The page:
It's a predicament. I never learned to type. For... what... ? More than half a century, let's say, I have managed by looking down at the keys to type, then up at the text, then down again at the keys, and so on. The system works, all other things being equal. I do it virtually every day, and stuff gets written. Now, though, with a pain in the neck that doesn't seem to want to go away, it has become a problem. Even though I prop up my laptop at eye level, as my daughter suggests, I still have to move my head fractionally back and forth to look down at the keys. Which results in... well, this morning, after only a few minutes, a nasty and persistent neck spasm.
As a predicament, it may not seem like much. I think, for example, of Ram Dass and the catastrophic stroke that deprived him of his greatest gift, the ability to speak extemporaneously to eager listeners with wit, insight and wisdom. But it's similar in that it challenges my deepest and most ingrained sense of identity. I'm a writer. This is what I do. And when I can't do it, or can do it only at the cost of severe, not to say excruciating pain, this small predicament leaves me confronted with the prospect of not being able to be the person that I thought I was. Even for a day--though it has been a full week now, not being able to write leaves me feeling empty, worthless, good-for-nothing.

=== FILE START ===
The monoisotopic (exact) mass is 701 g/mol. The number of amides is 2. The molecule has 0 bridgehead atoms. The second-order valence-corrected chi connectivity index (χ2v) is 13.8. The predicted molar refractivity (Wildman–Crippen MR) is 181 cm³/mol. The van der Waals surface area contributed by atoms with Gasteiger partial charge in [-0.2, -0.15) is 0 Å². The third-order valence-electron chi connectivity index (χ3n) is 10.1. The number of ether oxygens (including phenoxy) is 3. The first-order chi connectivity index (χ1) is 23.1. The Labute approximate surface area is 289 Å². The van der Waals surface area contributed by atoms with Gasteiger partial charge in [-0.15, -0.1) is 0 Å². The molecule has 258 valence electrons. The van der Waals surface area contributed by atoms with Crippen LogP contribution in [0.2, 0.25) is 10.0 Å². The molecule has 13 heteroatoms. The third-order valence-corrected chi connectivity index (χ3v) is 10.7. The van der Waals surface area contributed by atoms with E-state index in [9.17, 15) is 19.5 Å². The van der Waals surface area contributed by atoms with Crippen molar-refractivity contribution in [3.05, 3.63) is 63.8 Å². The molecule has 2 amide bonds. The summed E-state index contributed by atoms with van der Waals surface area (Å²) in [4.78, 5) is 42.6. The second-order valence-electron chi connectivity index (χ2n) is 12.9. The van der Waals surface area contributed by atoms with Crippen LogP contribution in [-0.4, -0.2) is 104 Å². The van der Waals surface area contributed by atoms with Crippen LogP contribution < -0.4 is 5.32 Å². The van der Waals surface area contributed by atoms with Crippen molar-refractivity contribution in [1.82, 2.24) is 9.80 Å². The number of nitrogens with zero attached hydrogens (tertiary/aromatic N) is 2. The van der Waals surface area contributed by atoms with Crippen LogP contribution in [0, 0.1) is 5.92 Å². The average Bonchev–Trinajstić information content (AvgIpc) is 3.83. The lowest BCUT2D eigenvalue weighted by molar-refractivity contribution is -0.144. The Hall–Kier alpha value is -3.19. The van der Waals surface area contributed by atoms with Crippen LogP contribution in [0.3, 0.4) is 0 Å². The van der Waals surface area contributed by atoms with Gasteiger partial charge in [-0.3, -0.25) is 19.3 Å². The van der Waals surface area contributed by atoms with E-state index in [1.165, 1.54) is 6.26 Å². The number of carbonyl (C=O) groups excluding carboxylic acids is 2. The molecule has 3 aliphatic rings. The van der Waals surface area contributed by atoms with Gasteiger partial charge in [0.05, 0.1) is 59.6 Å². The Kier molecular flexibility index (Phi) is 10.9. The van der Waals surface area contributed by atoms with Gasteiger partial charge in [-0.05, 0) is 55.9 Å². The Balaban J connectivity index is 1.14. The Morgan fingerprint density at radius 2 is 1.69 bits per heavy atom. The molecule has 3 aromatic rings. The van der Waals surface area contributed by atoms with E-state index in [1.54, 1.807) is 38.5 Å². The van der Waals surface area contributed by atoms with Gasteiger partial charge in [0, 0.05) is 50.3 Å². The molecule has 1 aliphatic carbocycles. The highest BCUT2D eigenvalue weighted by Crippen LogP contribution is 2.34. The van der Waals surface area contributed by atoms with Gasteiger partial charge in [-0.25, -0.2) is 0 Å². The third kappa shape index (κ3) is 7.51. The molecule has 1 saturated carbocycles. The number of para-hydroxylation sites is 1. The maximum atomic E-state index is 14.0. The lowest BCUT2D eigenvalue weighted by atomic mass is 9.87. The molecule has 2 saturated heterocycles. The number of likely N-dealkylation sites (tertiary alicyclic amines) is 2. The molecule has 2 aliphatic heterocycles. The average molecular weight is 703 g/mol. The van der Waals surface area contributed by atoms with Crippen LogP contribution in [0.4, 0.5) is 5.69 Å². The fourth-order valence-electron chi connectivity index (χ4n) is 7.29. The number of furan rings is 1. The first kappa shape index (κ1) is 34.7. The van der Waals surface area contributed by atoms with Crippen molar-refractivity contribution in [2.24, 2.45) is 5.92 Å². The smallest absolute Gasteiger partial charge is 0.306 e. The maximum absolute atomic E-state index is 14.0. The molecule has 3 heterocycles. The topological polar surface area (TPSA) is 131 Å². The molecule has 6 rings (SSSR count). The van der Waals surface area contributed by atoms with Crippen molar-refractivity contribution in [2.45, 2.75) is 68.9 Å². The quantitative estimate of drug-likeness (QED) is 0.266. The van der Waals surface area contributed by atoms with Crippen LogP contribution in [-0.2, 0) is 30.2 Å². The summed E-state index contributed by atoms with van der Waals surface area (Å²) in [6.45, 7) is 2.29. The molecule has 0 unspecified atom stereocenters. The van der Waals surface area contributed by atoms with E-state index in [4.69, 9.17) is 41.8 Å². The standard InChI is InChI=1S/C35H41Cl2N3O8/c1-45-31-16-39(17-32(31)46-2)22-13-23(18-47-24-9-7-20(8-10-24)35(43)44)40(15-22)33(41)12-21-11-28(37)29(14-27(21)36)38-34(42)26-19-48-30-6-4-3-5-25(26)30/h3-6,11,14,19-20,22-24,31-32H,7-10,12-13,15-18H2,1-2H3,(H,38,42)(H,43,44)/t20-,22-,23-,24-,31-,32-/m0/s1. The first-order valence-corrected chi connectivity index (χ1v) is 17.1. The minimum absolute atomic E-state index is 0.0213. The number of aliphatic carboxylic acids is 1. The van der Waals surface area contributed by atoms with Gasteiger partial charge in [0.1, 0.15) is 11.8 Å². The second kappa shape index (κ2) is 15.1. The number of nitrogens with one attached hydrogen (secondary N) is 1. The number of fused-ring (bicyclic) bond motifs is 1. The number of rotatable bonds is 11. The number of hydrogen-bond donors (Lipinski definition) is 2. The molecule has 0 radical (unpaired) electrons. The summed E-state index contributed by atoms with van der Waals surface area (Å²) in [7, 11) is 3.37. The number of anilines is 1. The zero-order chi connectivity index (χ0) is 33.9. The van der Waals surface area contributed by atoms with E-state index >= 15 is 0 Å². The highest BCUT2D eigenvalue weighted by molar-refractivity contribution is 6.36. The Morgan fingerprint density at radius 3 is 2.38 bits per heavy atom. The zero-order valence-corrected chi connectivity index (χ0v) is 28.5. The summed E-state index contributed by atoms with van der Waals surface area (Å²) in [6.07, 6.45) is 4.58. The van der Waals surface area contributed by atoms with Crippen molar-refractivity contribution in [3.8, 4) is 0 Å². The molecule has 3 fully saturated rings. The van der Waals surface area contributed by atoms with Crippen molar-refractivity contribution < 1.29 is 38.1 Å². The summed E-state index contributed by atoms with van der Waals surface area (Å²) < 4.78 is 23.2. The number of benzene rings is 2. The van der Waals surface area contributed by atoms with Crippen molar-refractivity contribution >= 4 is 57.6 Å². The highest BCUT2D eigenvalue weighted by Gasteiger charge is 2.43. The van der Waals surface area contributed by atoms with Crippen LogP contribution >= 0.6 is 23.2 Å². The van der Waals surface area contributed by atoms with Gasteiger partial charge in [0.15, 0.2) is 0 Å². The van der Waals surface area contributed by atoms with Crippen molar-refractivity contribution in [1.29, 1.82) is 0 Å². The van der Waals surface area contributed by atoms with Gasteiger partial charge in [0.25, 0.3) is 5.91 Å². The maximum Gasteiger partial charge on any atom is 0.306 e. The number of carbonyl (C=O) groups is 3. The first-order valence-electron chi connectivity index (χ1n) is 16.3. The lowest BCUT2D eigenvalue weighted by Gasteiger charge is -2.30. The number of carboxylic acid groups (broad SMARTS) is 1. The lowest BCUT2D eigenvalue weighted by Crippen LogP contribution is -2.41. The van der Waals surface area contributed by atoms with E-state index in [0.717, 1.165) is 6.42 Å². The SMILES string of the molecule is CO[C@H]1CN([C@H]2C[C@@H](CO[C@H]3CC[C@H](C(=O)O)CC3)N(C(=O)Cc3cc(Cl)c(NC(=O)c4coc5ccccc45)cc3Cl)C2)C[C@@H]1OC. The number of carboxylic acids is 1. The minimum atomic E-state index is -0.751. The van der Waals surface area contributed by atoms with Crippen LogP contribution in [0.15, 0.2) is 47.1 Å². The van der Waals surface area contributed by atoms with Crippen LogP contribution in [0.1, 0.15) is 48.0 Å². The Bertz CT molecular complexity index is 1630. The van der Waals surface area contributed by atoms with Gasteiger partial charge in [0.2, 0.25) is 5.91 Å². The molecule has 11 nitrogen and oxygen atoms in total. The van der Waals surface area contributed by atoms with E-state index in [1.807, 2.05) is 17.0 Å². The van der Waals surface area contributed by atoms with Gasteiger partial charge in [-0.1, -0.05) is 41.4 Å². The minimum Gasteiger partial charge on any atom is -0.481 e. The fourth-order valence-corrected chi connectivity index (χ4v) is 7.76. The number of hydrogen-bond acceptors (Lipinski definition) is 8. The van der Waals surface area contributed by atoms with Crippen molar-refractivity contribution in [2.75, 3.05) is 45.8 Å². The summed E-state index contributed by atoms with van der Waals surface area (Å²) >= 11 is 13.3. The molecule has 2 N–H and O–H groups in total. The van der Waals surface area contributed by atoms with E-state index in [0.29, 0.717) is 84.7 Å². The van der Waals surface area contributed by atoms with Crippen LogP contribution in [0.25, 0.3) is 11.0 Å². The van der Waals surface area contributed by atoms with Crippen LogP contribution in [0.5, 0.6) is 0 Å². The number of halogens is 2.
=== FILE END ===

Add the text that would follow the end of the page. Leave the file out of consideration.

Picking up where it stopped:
Oh, I can manage to squeeze out a couple of paragraphs, like this entry. But, worse than the mechanical problem I have described, the pain seems to drive all thought out of my head. This morning I had intended, for example, to review an art show that I saw yesterday, but that requires the kind of attentive and sequential thought of which I seem to be incapable right now. The attention is constantly diverted from the paper (I mean, of course, the screen) to the pain, and the mind blurs with lassitude in a kind of self-defense.
I don't mean to complain, though I'm sure this sounds like a complaint. My purpose was merely to describe the predicament as best I could, so that I might better come to terms with it. Like every other human predicament, it offers me the important (if unwelcome!) opportunity to learn... I notice how I cling to that identity. So what would it be like not to be "the writer"? And what would I need to do to adapt to that new reality? What happens if, and when, I begin to lose my writer's curiosity and intelligence? The writer's ambition, which gives me a sense of purpose in my life?
These are tough, scary questions. I have my neck to thank for bringing them so forcefully to my attention.